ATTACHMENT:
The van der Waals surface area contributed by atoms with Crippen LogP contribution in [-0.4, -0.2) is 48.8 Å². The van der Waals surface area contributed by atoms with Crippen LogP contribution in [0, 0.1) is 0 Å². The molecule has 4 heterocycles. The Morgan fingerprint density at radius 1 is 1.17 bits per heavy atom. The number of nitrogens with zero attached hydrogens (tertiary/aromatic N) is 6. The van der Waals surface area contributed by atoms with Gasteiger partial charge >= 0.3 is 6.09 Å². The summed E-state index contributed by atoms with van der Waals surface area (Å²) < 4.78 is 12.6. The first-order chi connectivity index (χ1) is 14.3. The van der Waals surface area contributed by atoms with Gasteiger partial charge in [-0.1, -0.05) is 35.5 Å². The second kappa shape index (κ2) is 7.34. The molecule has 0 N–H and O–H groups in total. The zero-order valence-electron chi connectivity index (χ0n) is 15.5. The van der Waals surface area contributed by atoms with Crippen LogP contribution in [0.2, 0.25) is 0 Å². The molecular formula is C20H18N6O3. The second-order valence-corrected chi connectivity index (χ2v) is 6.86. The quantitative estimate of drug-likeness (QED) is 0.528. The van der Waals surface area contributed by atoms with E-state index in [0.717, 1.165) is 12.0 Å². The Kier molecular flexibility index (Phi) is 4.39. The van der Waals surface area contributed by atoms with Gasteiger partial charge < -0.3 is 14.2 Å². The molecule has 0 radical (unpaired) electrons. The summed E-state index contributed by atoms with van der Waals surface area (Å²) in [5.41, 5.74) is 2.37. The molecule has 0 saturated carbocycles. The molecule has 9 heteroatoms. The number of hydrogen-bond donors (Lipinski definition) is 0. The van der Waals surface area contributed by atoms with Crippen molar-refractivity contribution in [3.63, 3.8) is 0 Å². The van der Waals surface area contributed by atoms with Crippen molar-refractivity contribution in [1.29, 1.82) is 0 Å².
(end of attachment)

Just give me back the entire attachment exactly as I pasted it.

The van der Waals surface area contributed by atoms with Crippen LogP contribution in [-0.4, -0.2) is 48.8 Å². The van der Waals surface area contributed by atoms with Crippen LogP contribution in [0, 0.1) is 0 Å². The molecule has 4 heterocycles. The Morgan fingerprint density at radius 1 is 1.17 bits per heavy atom. The number of nitrogens with zero attached hydrogens (tertiary/aromatic N) is 6. The van der Waals surface area contributed by atoms with Gasteiger partial charge >= 0.3 is 6.09 Å². The summed E-state index contributed by atoms with van der Waals surface area (Å²) < 4.78 is 12.6. The first-order chi connectivity index (χ1) is 14.3. The van der Waals surface area contributed by atoms with Gasteiger partial charge in [-0.1, -0.05) is 35.5 Å². The second kappa shape index (κ2) is 7.34. The molecule has 0 N–H and O–H groups in total. The zero-order valence-electron chi connectivity index (χ0n) is 15.5. The van der Waals surface area contributed by atoms with Crippen LogP contribution in [0.2, 0.25) is 0 Å². The molecular formula is C20H18N6O3. The second-order valence-corrected chi connectivity index (χ2v) is 6.86. The quantitative estimate of drug-likeness (QED) is 0.528. The van der Waals surface area contributed by atoms with E-state index in [0.717, 1.165) is 12.0 Å². The Kier molecular flexibility index (Phi) is 4.39. The van der Waals surface area contributed by atoms with Gasteiger partial charge < -0.3 is 14.2 Å². The molecule has 0 radical (unpaired) electrons. The summed E-state index contributed by atoms with van der Waals surface area (Å²) in [5.41, 5.74) is 2.37. The molecule has 0 saturated carbocycles. The molecule has 9 heteroatoms. The number of hydrogen-bond donors (Lipinski definition) is 0. The van der Waals surface area contributed by atoms with Crippen molar-refractivity contribution in [3.63, 3.8) is 0 Å². The van der Waals surface area contributed by atoms with Crippen molar-refractivity contribution in [1.29, 1.82) is 0 Å².